The group talked about another trip back to Baja California but World War II came along, Steinbeck and Carol divorced in 1941; he remarried in 1942, moved to New York, and the camaradarie began to dissolve.
A huge shock came in 1948 when Ed Ricketts’ car, apparently stalled on the railroad tracks in Monterey, was struck by the Southern Pacific Railway’s Del Monte Express. He died three days later, just three days shy of his 52nd birthday.
Word of his friend’s death numbed Steinbeck. The author, then living in New York, returned to the lab and, like other grieving friends, retrieved some personal items, including their correspondence.
In a 1951 tribute, Steinbeck explained why Ricketts’ death had such a searing impact on him and so many others: “He was different from anyone and yet so like that everyone found himself in Ed, and that might be one of the reasons his death had such an impact. It wasn’t Ed who had died but a large and important part of oneself.”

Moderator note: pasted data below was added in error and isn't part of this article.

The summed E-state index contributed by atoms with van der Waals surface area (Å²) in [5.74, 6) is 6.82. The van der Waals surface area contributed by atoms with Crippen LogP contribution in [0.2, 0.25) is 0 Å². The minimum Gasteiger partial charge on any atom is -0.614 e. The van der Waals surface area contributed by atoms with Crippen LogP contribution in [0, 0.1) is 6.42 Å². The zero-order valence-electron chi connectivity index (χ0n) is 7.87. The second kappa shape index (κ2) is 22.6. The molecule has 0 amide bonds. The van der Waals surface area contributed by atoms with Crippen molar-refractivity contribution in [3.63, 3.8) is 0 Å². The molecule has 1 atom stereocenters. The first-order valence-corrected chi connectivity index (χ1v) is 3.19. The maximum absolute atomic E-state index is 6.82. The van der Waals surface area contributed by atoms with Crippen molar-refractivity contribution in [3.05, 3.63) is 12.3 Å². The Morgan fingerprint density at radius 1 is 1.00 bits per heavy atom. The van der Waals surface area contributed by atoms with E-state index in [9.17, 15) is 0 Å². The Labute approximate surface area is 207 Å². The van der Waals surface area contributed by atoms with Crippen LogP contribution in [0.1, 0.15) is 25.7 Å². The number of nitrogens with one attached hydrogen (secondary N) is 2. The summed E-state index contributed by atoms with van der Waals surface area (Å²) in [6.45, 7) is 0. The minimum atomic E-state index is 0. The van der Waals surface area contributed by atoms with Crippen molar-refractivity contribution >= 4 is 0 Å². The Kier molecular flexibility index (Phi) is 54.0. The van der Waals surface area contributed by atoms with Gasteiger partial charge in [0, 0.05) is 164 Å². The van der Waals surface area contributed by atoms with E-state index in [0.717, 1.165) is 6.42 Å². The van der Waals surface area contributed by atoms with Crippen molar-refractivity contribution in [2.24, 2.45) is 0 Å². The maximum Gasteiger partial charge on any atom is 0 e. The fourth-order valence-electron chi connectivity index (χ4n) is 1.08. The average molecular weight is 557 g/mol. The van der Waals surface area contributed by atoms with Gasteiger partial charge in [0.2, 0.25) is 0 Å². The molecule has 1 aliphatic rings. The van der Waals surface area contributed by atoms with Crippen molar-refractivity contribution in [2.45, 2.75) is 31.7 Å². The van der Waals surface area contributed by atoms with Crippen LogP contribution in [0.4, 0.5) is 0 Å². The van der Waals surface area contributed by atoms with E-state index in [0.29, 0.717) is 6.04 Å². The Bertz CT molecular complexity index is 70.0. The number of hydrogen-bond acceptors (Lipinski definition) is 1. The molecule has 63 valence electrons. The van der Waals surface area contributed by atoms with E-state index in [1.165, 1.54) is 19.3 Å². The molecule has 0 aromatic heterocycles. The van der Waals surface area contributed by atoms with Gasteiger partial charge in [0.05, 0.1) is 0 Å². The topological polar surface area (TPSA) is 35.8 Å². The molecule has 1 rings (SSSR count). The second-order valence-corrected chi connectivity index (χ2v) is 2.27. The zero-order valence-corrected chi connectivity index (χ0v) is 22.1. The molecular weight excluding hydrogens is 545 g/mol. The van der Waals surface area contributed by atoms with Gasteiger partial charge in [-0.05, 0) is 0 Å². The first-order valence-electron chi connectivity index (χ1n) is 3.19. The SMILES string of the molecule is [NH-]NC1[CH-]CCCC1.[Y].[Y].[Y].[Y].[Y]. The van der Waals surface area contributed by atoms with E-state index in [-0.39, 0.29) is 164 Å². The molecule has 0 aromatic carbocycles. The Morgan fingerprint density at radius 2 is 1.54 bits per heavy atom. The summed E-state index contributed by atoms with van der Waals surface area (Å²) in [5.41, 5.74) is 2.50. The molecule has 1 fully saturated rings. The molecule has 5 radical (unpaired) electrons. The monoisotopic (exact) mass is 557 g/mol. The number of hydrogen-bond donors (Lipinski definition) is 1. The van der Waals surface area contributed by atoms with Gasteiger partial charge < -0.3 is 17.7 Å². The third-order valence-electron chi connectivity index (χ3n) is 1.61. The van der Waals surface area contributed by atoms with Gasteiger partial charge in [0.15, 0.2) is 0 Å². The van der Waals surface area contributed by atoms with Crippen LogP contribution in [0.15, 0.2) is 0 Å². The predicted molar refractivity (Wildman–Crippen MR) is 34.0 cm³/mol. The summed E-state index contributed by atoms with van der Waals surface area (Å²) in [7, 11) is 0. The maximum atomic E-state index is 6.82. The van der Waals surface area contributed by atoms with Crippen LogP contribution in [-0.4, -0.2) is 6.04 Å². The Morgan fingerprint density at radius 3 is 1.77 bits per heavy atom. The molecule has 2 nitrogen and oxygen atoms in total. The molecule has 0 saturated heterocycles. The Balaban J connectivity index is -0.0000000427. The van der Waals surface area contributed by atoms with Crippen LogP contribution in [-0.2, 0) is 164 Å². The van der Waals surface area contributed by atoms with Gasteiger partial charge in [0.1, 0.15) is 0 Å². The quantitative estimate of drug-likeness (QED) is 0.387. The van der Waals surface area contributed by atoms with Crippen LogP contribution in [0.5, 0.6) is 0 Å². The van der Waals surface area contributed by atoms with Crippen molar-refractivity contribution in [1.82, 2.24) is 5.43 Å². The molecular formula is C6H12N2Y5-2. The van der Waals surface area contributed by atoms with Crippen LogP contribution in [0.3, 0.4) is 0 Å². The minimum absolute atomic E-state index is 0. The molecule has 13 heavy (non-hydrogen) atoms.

Another account of the Ricketts/Steinbeck journey to Baja was published as recently as two years ago by Kevin M. Bailey, The Western Flyer (University of Chicago Press, 2015).
About Baja, Steinbeck later commented, “Trying to remember the Gulf is like trying to re-create a dream…There is always in the back of our minds the positive drive to go back again. If it were lush and rich, one could understand the pull, but it is fierce and hostile and sullen. The stone mountains pile up to the sky and there is little fresh water. But we must go back if we live, and we don’t know why.”
Unfortunately, Steinbeck who died in 1968, never returned to Baja.
Greg Niemann is the author of Baja Fever, Baja Legends, Palm Springs Legends, Las Vegas Legends, and Big Brown: The Untold Story of UPS. Visit Greg's website.